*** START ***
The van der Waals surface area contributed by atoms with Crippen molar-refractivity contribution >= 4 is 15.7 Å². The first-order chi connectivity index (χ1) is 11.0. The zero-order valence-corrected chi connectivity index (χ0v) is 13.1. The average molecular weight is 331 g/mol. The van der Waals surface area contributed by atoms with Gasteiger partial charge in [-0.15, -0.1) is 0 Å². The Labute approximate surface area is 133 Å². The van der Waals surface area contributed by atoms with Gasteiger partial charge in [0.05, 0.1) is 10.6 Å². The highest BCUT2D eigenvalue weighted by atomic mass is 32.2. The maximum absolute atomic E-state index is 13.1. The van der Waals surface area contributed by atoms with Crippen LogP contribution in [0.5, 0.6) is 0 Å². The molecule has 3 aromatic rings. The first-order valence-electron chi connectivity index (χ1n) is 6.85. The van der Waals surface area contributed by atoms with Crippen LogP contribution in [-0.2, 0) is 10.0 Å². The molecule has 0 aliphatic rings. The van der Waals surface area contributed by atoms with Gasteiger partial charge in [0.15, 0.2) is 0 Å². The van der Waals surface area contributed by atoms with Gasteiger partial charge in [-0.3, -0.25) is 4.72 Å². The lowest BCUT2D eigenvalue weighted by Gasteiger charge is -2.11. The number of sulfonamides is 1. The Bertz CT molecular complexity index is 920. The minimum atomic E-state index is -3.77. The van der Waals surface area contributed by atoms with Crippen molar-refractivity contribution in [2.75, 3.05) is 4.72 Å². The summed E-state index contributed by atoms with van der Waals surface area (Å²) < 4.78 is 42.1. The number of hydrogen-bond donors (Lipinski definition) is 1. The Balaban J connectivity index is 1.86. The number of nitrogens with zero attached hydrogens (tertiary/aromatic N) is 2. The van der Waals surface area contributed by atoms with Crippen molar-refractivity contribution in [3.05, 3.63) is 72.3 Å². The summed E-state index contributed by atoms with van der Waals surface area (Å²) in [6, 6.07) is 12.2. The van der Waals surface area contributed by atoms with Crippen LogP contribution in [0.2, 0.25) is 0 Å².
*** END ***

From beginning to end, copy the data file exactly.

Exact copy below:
The van der Waals surface area contributed by atoms with Crippen molar-refractivity contribution >= 4 is 15.7 Å². The first-order chi connectivity index (χ1) is 11.0. The zero-order valence-corrected chi connectivity index (χ0v) is 13.1. The average molecular weight is 331 g/mol. The van der Waals surface area contributed by atoms with Gasteiger partial charge in [-0.15, -0.1) is 0 Å². The Labute approximate surface area is 133 Å². The van der Waals surface area contributed by atoms with Gasteiger partial charge in [0.05, 0.1) is 10.6 Å². The highest BCUT2D eigenvalue weighted by atomic mass is 32.2. The maximum absolute atomic E-state index is 13.1. The van der Waals surface area contributed by atoms with Crippen LogP contribution in [0.5, 0.6) is 0 Å². The molecule has 3 aromatic rings. The first-order valence-electron chi connectivity index (χ1n) is 6.85. The van der Waals surface area contributed by atoms with Crippen LogP contribution in [-0.2, 0) is 10.0 Å². The molecule has 0 aliphatic rings. The van der Waals surface area contributed by atoms with Gasteiger partial charge in [0.15, 0.2) is 0 Å². The van der Waals surface area contributed by atoms with Gasteiger partial charge in [-0.3, -0.25) is 4.72 Å². The lowest BCUT2D eigenvalue weighted by Gasteiger charge is -2.11. The number of sulfonamides is 1. The Bertz CT molecular complexity index is 920. The minimum atomic E-state index is -3.77. The van der Waals surface area contributed by atoms with Crippen molar-refractivity contribution in [2.75, 3.05) is 4.72 Å². The summed E-state index contributed by atoms with van der Waals surface area (Å²) < 4.78 is 42.1. The number of hydrogen-bond donors (Lipinski definition) is 1. The Balaban J connectivity index is 1.86. The number of nitrogens with zero attached hydrogens (tertiary/aromatic N) is 2. The van der Waals surface area contributed by atoms with Crippen molar-refractivity contribution in [3.05, 3.63) is 72.3 Å². The summed E-state index contributed by atoms with van der Waals surface area (Å²) in [6, 6.07) is 12.2. The van der Waals surface area contributed by atoms with Crippen LogP contribution in [0.2, 0.25) is 0 Å².